Despite extensive efforts by Facebook and other social networks to curb behavior such as cyberbullying and online harassment, a new survey by Pew Research Center found that malicious behavior continues to thrive on the Internet, with 73 percent of respondents having witnessed such activity and 40 percent being on the receiving end of it.
The U.S. political spectrum can, for the most part, be divided into conservatives and liberals, but which group is more likely to see like-minded political content on Facebook from news organizations, groups and friends, and which group is more likely to block or defriend users over political posts? The answers, from the latest research by Pew Research Center, may come as a surprise.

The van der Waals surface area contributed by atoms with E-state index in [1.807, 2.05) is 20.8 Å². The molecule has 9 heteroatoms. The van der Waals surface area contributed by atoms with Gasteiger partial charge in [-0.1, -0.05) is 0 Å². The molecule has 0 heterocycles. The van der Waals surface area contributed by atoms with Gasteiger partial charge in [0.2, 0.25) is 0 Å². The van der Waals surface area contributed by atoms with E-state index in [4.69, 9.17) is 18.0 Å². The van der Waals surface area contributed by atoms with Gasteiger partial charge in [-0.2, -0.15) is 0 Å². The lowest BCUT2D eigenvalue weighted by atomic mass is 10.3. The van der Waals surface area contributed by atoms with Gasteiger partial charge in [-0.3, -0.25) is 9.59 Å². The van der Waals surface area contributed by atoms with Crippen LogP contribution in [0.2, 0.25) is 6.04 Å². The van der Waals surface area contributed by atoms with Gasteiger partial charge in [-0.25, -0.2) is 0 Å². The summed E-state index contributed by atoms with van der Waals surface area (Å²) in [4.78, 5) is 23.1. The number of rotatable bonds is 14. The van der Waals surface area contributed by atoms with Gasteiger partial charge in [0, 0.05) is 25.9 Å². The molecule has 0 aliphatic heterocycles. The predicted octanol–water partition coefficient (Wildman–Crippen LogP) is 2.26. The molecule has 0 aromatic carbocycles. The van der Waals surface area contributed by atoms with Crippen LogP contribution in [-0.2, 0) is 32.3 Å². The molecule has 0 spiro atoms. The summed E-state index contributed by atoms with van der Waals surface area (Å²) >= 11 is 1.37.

Wouldn’t it be great if you could know when someone unfriends you? Facebook apparently doesn’t want you to know when someone unfriends you, though, so it’s not easy to sort out (short of keeping a separate running list and checking it periodically for the missing). But I have two friend trackers you can try.
As Facebook turns 10 Tuesday, Pew Research Center released a treasure trove of facts about the social network, including one that debunks the theory that Facebook has a teen problem: 73 percent of U.S. Internet users between the ages of 12 and 17 are on the social network.
Facebook is bringing the functionality of its hide all button — which allows users to hide all posts from friends or pages without unfriending or unliking them, respectively — to a new unfollow button, which allows users to stop following other users’ public updates, TechCrunch reported.
Not everyone is a fan of Facebook’s post-sorting algorithm, which determines News Feed placement based on with whom users would be most likely to engage. But if you’re trying to see more of your best friend’s Facebook posts, or fewer from a habitual oversharer, there is a way to set these preferences.